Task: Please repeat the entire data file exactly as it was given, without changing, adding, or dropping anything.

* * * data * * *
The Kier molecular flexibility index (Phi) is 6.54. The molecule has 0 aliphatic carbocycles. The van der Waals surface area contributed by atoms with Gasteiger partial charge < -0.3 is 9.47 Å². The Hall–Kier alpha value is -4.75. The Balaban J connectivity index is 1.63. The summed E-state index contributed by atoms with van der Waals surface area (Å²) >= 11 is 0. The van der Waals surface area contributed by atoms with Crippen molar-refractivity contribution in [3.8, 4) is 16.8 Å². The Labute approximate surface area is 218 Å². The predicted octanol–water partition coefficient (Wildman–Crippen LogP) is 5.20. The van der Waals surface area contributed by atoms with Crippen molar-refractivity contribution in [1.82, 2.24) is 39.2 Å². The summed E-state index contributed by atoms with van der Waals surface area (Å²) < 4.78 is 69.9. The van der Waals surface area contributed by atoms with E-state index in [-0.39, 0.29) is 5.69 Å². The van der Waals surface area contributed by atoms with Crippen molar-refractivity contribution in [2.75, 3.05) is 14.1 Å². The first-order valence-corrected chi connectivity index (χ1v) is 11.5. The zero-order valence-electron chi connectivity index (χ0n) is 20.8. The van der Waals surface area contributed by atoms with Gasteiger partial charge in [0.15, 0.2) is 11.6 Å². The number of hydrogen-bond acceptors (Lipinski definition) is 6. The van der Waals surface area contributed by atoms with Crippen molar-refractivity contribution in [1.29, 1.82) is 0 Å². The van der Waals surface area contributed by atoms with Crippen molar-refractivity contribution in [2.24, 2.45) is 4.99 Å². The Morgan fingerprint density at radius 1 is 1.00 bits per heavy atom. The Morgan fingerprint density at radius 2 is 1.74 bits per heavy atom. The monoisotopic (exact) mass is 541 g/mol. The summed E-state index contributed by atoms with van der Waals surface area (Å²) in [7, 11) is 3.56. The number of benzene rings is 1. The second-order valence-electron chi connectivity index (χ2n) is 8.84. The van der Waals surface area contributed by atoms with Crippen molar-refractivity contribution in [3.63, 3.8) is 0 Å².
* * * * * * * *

The Kier molecular flexibility index (Phi) is 6.54. The molecule has 0 aliphatic carbocycles. The van der Waals surface area contributed by atoms with Gasteiger partial charge < -0.3 is 9.47 Å². The Hall–Kier alpha value is -4.75. The Balaban J connectivity index is 1.63. The summed E-state index contributed by atoms with van der Waals surface area (Å²) >= 11 is 0. The van der Waals surface area contributed by atoms with Crippen molar-refractivity contribution in [3.8, 4) is 16.8 Å². The Labute approximate surface area is 218 Å². The predicted octanol–water partition coefficient (Wildman–Crippen LogP) is 5.20. The van der Waals surface area contributed by atoms with Crippen molar-refractivity contribution in [1.82, 2.24) is 39.2 Å². The summed E-state index contributed by atoms with van der Waals surface area (Å²) < 4.78 is 69.9. The van der Waals surface area contributed by atoms with E-state index in [-0.39, 0.29) is 5.69 Å². The van der Waals surface area contributed by atoms with Crippen molar-refractivity contribution in [2.75, 3.05) is 14.1 Å². The first-order valence-corrected chi connectivity index (χ1v) is 11.5. The zero-order valence-electron chi connectivity index (χ0n) is 20.8. The van der Waals surface area contributed by atoms with Gasteiger partial charge in [0.15, 0.2) is 11.6 Å². The number of hydrogen-bond acceptors (Lipinski definition) is 6. The van der Waals surface area contributed by atoms with Crippen molar-refractivity contribution in [1.29, 1.82) is 0 Å². The van der Waals surface area contributed by atoms with Crippen molar-refractivity contribution in [2.24, 2.45) is 4.99 Å². The Morgan fingerprint density at radius 1 is 1.00 bits per heavy atom. The Morgan fingerprint density at radius 2 is 1.74 bits per heavy atom. The monoisotopic (exact) mass is 541 g/mol. The summed E-state index contributed by atoms with van der Waals surface area (Å²) in [7, 11) is 3.56. The number of benzene rings is 1. The second-order valence-electron chi connectivity index (χ2n) is 8.84. The van der Waals surface area contributed by atoms with Crippen molar-refractivity contribution in [3.63, 3.8) is 0 Å².